Imagine if the death date isn’t specifically listed (Widow Jones Died Sunday Following Car Accident), but you have the date the obituary was published (Wednesday, March 12, 1930). Legacy has a nifty tool on each person’s page that looks like a calendar page. When you click on it, you can use the calendar to go back in time and see what day of the month was the Sunday before Wednesday, March 12, 1930.
OK, you could probably do that on your fingers, but maybe not if the time gap is between months.
Anyway, you’ll know for sure she died Sunday, March 9. If the newspaper got it right. And don’t assume the car accident was Sunday. It might have happened days prior, and she didn’t die until Sunday. This is a good tip to check earlier issues of the newspaper to see if there is a story of a car accident.
And did you notice “Widow” Jones? If you don’t have a husband listed for her, create one, using the name Husband Jones. For his death date, input “bef 9 Mar 1930.”
Wow! That’s a lot to think about, and that’s just the headline.
Continue on in the obituary. Usually it lists birthdate and names of parents. Add the parents if you don’t already have them. Add Events to her page for religious affiliations, organizations, hobbies, education, employment, even the fact that she won blue ribbons at the county fair!
When survivors are listed, add them to your family tree, using the same source. If spouses of adult children are listed, add them to your database.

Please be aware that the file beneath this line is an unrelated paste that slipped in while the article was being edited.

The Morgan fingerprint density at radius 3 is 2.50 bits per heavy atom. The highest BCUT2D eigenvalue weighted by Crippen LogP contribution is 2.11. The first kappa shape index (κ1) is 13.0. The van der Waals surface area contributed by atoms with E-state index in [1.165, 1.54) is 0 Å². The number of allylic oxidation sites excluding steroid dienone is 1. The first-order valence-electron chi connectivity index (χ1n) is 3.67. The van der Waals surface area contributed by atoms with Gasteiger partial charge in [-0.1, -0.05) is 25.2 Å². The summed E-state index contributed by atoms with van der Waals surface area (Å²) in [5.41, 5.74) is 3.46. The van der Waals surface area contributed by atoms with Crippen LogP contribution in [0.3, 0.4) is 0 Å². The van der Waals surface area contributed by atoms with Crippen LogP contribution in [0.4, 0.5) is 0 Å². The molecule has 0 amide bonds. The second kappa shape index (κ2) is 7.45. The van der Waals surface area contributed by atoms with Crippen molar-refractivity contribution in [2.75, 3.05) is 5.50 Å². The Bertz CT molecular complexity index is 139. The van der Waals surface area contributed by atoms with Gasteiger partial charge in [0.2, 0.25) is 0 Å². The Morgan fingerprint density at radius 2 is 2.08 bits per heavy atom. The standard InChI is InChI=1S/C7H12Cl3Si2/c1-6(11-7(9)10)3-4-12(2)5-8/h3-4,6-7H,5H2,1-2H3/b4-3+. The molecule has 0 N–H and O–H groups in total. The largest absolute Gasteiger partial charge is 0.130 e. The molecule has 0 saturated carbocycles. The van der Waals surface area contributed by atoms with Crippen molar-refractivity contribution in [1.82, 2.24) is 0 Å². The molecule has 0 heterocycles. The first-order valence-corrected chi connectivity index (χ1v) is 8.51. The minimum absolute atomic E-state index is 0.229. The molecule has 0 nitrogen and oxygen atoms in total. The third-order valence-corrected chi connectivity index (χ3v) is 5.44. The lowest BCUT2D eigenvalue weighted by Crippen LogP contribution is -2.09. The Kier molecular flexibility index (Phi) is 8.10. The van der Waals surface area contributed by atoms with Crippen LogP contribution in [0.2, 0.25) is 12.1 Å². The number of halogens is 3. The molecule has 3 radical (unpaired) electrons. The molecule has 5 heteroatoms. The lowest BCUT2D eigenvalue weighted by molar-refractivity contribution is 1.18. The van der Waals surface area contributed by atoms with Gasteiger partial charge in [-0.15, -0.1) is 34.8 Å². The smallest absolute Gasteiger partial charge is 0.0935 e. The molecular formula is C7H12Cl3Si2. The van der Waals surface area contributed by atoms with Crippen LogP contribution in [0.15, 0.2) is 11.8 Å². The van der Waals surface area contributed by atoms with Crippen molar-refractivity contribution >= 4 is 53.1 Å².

For each child, record on their page an Event like this:
“Lived at the time of mother’s death 9 Mar 1930 Ivanhoe, Lincoln (County), Minnesota, USA.”
Repeat with each survivor, applying the correct relationship and residence at the time of death. This notation can be very helpful later if you’re trying to sort out where this person lived when.
Be sure to fill in the deceased’s page with info on burial date, location and name of cemetery.
Of course, before doing any of this, you’ve scanned or downloaded the source document, named it according to your identification system, and created at Master Source. As you input each piece of information, you applied the source to those fields. Brilliant!
This is the last of this series on how to get started with family history research. For more information, I recommend studying the Legacy software tutorials or viewing You Tube videos.